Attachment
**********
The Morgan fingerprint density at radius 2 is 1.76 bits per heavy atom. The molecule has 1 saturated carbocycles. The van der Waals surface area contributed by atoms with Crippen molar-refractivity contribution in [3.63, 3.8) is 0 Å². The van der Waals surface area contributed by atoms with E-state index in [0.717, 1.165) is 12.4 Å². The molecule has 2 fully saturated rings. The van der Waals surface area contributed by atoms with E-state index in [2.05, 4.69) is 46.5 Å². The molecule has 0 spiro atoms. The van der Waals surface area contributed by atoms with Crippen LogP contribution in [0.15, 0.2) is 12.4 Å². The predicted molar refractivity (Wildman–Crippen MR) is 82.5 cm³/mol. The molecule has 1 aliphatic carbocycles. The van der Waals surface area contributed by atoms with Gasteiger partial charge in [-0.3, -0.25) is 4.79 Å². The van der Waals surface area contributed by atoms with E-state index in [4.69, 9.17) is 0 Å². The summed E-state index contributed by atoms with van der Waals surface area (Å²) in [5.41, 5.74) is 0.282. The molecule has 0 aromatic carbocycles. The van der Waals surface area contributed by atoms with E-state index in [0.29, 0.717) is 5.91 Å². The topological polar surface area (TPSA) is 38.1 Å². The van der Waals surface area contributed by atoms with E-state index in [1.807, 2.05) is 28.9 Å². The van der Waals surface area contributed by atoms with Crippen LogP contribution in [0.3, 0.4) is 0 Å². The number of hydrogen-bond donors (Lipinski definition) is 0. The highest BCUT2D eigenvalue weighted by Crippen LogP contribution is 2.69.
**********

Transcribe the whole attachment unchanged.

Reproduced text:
The Morgan fingerprint density at radius 2 is 1.76 bits per heavy atom. The molecule has 1 saturated carbocycles. The van der Waals surface area contributed by atoms with Crippen molar-refractivity contribution in [3.63, 3.8) is 0 Å². The van der Waals surface area contributed by atoms with E-state index in [0.717, 1.165) is 12.4 Å². The molecule has 2 fully saturated rings. The van der Waals surface area contributed by atoms with E-state index in [2.05, 4.69) is 46.5 Å². The molecule has 0 spiro atoms. The van der Waals surface area contributed by atoms with Crippen LogP contribution in [0.15, 0.2) is 12.4 Å². The predicted molar refractivity (Wildman–Crippen MR) is 82.5 cm³/mol. The molecule has 1 aliphatic carbocycles. The van der Waals surface area contributed by atoms with Gasteiger partial charge in [-0.3, -0.25) is 4.79 Å². The van der Waals surface area contributed by atoms with E-state index in [4.69, 9.17) is 0 Å². The summed E-state index contributed by atoms with van der Waals surface area (Å²) in [5.41, 5.74) is 0.282. The molecule has 0 aromatic carbocycles. The van der Waals surface area contributed by atoms with E-state index in [0.29, 0.717) is 5.91 Å². The topological polar surface area (TPSA) is 38.1 Å². The van der Waals surface area contributed by atoms with E-state index in [1.807, 2.05) is 28.9 Å². The van der Waals surface area contributed by atoms with Crippen LogP contribution in [0.3, 0.4) is 0 Å². The number of hydrogen-bond donors (Lipinski definition) is 0. The highest BCUT2D eigenvalue weighted by Crippen LogP contribution is 2.69.